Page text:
pharmacokinetics were characterized in subjects with mild (n=7; creatinine clearance
51-69 mL/min/1.73 m²), moderate (n=6; creatinine clearance 34-43 mL/min/1.73 m²)
and severe (n=6; creatinine clearance 5-29 mL/min/1.73 m²) renal impairment or
hemodialysis dependent (n=6) subjects. In subjects with mild and moderate renal
impairment, median Cmax and AUC values increased by approximately 1.2- and
1.9-fold, respectively, relative to subjects with normal renal function. In
subjects with severe renal impairment or who were hemodialysis dependent, Cmax and
AUC values increased by approximately 1.7- and 2.5-fold, respectively. Minimal
changes in 3-
hydroxydesloratadine concentrations were observed.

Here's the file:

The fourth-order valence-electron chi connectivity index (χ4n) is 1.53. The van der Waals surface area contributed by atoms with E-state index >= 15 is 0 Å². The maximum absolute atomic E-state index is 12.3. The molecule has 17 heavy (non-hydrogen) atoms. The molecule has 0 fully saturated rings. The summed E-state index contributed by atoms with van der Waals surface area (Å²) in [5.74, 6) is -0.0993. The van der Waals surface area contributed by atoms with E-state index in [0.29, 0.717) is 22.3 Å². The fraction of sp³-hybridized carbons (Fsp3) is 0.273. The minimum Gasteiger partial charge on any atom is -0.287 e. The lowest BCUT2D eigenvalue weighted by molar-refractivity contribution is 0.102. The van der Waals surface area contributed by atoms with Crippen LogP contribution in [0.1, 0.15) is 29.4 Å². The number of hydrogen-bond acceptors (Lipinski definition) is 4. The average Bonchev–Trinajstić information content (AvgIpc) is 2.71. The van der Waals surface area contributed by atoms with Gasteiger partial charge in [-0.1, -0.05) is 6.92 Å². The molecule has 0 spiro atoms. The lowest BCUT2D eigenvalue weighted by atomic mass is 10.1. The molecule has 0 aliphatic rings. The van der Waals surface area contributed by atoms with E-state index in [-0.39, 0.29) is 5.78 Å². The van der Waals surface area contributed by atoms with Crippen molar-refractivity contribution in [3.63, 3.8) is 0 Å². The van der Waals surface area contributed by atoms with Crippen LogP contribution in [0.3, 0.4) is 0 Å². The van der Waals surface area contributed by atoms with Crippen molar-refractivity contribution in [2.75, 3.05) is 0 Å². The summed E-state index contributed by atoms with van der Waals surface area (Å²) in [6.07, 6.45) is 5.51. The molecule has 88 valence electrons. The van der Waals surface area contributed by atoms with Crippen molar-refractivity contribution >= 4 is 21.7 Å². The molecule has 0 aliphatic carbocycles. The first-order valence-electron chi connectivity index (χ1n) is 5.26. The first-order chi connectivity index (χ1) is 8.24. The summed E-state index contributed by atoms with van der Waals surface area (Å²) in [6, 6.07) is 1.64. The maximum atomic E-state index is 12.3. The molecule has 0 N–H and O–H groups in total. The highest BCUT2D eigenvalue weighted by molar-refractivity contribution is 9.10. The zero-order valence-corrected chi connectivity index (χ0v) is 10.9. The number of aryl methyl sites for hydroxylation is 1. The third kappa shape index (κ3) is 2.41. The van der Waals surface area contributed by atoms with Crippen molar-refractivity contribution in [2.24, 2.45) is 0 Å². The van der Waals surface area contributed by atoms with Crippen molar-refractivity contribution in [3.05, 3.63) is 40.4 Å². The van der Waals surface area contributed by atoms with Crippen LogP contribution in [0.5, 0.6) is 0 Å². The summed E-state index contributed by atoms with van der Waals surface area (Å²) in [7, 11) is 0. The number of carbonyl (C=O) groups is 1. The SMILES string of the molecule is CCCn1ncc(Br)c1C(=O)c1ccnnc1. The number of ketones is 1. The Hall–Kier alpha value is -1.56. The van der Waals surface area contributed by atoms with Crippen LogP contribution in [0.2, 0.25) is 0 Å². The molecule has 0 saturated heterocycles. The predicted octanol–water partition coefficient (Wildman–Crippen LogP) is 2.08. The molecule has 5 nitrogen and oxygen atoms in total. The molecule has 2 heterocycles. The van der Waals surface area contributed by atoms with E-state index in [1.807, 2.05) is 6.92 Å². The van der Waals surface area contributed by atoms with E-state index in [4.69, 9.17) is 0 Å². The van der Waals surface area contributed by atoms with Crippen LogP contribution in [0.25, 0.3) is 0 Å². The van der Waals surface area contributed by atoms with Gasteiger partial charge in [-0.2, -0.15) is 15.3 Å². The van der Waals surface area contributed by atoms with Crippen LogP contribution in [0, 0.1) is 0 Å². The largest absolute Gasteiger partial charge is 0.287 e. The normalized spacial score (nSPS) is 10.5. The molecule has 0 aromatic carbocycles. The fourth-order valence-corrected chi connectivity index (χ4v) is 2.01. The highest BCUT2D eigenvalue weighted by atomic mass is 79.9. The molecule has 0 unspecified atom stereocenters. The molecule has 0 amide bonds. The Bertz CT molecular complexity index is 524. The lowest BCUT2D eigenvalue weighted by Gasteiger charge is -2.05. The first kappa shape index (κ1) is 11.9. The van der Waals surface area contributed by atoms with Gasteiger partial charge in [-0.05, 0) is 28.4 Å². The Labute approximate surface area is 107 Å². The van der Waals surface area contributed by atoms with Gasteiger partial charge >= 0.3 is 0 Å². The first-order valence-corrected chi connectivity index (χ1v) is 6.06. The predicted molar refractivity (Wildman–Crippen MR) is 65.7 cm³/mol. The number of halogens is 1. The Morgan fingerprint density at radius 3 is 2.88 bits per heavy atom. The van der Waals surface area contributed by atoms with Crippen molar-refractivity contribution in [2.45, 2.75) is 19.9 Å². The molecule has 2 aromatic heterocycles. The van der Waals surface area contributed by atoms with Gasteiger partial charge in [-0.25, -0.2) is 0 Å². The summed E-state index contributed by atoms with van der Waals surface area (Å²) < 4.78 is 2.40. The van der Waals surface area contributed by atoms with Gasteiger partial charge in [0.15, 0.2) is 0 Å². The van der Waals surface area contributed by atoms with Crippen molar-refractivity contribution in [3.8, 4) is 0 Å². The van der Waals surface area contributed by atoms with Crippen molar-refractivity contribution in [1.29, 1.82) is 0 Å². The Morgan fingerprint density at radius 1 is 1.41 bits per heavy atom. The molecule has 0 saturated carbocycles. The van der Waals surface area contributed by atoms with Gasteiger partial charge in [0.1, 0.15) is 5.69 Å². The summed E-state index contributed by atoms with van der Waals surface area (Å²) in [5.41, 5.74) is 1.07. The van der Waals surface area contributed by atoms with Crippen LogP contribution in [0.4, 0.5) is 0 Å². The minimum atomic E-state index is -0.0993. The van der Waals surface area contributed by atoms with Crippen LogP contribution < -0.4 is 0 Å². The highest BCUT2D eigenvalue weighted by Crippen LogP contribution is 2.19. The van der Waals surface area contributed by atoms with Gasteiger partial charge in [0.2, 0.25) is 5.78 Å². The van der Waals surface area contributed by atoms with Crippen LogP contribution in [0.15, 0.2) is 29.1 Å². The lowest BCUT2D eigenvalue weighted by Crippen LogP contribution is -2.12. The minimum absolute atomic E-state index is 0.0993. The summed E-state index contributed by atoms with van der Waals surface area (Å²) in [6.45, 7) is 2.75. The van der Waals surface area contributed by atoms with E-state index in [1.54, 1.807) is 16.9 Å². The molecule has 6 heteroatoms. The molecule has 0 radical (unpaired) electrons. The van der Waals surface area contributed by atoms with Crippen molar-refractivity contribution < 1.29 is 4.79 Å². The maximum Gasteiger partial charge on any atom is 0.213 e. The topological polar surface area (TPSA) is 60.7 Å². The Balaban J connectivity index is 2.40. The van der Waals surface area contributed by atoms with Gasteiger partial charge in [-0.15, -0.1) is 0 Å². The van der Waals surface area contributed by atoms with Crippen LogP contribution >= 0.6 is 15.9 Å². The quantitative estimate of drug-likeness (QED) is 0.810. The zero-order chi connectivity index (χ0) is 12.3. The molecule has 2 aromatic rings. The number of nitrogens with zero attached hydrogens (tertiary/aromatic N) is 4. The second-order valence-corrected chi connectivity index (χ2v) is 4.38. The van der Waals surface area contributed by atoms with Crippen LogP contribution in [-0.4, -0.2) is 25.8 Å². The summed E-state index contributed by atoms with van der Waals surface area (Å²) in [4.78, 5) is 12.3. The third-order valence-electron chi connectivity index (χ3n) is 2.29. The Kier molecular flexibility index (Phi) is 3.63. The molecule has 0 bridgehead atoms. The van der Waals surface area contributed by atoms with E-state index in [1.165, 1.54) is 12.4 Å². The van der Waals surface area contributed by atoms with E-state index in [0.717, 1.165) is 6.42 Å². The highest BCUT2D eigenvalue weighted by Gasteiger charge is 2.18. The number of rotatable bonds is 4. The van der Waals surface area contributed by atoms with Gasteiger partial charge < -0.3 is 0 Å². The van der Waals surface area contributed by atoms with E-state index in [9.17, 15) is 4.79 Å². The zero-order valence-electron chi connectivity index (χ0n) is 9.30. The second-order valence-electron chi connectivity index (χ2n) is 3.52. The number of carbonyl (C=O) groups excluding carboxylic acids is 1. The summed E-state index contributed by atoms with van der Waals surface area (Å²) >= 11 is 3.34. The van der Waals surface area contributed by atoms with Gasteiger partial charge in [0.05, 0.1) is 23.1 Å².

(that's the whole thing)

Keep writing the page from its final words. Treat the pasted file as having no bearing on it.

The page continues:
Desloratadine and 3-hydroxydesloratadine were poorly removed by hemodialysis.
Plasma protein binding of desloratadine and 3-hydroxydesloratadine was
unaltered by renal impairment.
Pseudoephedrine is primarily excreted unchanged in the
urine as unchanged drug with the remainder apparently being metabolized in the
liver. Therefore, pseudoephedrine may accumulate in patients with renal
Following a single oral dose of desloratadine,
pharmacokinetics were characterized in subjects with mild (n=4), moderate (n=4)
and severe (n=4) hepatic impairment as defined by the Child-Pugh classification
of hepatic impairment and 8 subjects with normal hepatic function. Subjects
with hepatic impairment, regardless of severity, had approximately a 2.4-fold
increase in AUC as compared with normal subjects. The apparent oral clearance
of desloratadine in subjects with mild, moderate, and severe hepatic impairment
was 37%, 36%, and 28% of that in normal subjects, respectively. An increase in